In the tribal, racially charged world of prison, integration is a threat and a sin – punishable by death. At least that appears to have been the twisted gospel of two members of a white supremacist prison gang who were convicted of second-degree murder in Atlanta on Monday for killing a fellow white inmate nearly three years ago in a ferocious flurry of fists and feet.
The dead man’s transgression, according to a statement from the U.S. attorney for the Northern District of Georgia, was he “refused to protest the fact that he had a black cellmate.”
“The defendants pressured the victim to take any steps necessary to be reassigned to another cell,” the statement continued, adding that when the man, who did not belong to a prison gang, refused to comply “the defendants regarded this refusal as a violation of their gang code.”
The victim, Kenneth Mills, and the white supremacist gang members convicted of his murder – Donald R. LaFond Jr., 53, of New Bedford, Mass., and Jason Robert Widdison, 35, of Morgan, Utah – were inmates at the United States Penitentiary in Atlanta. Authorities said LaFond was a member of the Aryan Resistance Militia and that Widdison belonged to the Soldiers of Aryan Culture.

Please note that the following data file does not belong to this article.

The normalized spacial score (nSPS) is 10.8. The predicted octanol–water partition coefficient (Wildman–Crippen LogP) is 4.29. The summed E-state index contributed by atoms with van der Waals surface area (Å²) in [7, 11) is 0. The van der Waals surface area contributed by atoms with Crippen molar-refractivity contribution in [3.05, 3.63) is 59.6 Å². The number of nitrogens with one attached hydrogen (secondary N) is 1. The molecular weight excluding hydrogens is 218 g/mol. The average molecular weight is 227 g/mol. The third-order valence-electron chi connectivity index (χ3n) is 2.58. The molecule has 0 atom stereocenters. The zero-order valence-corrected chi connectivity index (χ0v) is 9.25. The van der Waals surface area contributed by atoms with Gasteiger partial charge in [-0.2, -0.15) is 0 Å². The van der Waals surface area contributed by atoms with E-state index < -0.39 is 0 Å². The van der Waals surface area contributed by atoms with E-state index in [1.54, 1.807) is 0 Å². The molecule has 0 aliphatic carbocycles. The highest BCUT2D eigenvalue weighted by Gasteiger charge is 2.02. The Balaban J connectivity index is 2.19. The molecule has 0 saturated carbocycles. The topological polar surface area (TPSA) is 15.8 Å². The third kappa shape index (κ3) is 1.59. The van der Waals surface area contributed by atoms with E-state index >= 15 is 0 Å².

“This verdict shows that, even within the federal prison system, violent offenders must be prosecuted to the fullest extent of the law,” U.S. Attorney Sally Quillian Yates said in the statement. “The fact that this particular homicide was motivated by racial animus makes these defendants’ actions all the more reprehensible.”
In the weeks leading up to the attack, according to the statement, LaFond and Widdison expressed anger toward the victim because he refused to change cells. Then on March 1, 2011, the victim, who the U.S. Attorney’s Office declined to name, approached the two men and tried to talk to them as they exercised in a recreation area inside a housing unit.
After a brief conversation, LaFond and Widdison pounced, punching the victim from the front and back. He was quickly knocked to the ground, and then the two gang members stomped him on his head and neck, as many as 10 times each.
A correctional officer stopped the attack, but the victim was already unconscious. He was taken to a hospital but never regained consciousness and died on April 5, 2011.
Last November, the Southern Poverty Law Center (publisher of Hatewatch) released a training video to help law enforcement officials combat white supremacist prison gangs. The video was produced following the assassination of Colorado’s prison director by a parolee who belonged to 211 Crew, also known as the Aryan Alliance, a particularly vicious regional white supremacist prison gang.